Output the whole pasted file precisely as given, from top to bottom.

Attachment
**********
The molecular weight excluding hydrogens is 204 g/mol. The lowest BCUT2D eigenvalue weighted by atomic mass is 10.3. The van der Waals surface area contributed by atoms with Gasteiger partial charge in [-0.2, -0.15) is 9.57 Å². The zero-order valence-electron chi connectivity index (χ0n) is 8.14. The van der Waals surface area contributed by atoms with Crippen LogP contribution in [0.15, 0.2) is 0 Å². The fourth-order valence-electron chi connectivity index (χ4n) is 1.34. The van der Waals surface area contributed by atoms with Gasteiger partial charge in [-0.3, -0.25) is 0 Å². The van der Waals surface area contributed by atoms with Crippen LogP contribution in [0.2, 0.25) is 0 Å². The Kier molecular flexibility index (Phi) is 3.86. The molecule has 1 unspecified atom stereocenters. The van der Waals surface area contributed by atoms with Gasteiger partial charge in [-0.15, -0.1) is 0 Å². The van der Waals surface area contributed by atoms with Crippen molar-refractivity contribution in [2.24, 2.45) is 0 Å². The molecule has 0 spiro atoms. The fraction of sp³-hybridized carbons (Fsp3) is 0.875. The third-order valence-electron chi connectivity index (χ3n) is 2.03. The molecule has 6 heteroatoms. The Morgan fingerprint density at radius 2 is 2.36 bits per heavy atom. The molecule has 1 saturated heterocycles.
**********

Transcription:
The molecular weight excluding hydrogens is 204 g/mol. The lowest BCUT2D eigenvalue weighted by atomic mass is 10.3. The van der Waals surface area contributed by atoms with Gasteiger partial charge in [-0.2, -0.15) is 9.57 Å². The zero-order valence-electron chi connectivity index (χ0n) is 8.14. The van der Waals surface area contributed by atoms with Crippen LogP contribution in [0.15, 0.2) is 0 Å². The fourth-order valence-electron chi connectivity index (χ4n) is 1.34. The van der Waals surface area contributed by atoms with Gasteiger partial charge in [-0.3, -0.25) is 0 Å². The van der Waals surface area contributed by atoms with Crippen LogP contribution in [0.2, 0.25) is 0 Å². The Kier molecular flexibility index (Phi) is 3.86. The molecule has 1 unspecified atom stereocenters. The van der Waals surface area contributed by atoms with Gasteiger partial charge in [-0.15, -0.1) is 0 Å². The van der Waals surface area contributed by atoms with Crippen molar-refractivity contribution in [2.24, 2.45) is 0 Å². The molecule has 0 spiro atoms. The fraction of sp³-hybridized carbons (Fsp3) is 0.875. The third-order valence-electron chi connectivity index (χ3n) is 2.03. The molecule has 6 heteroatoms. The Morgan fingerprint density at radius 2 is 2.36 bits per heavy atom. The molecule has 1 saturated heterocycles.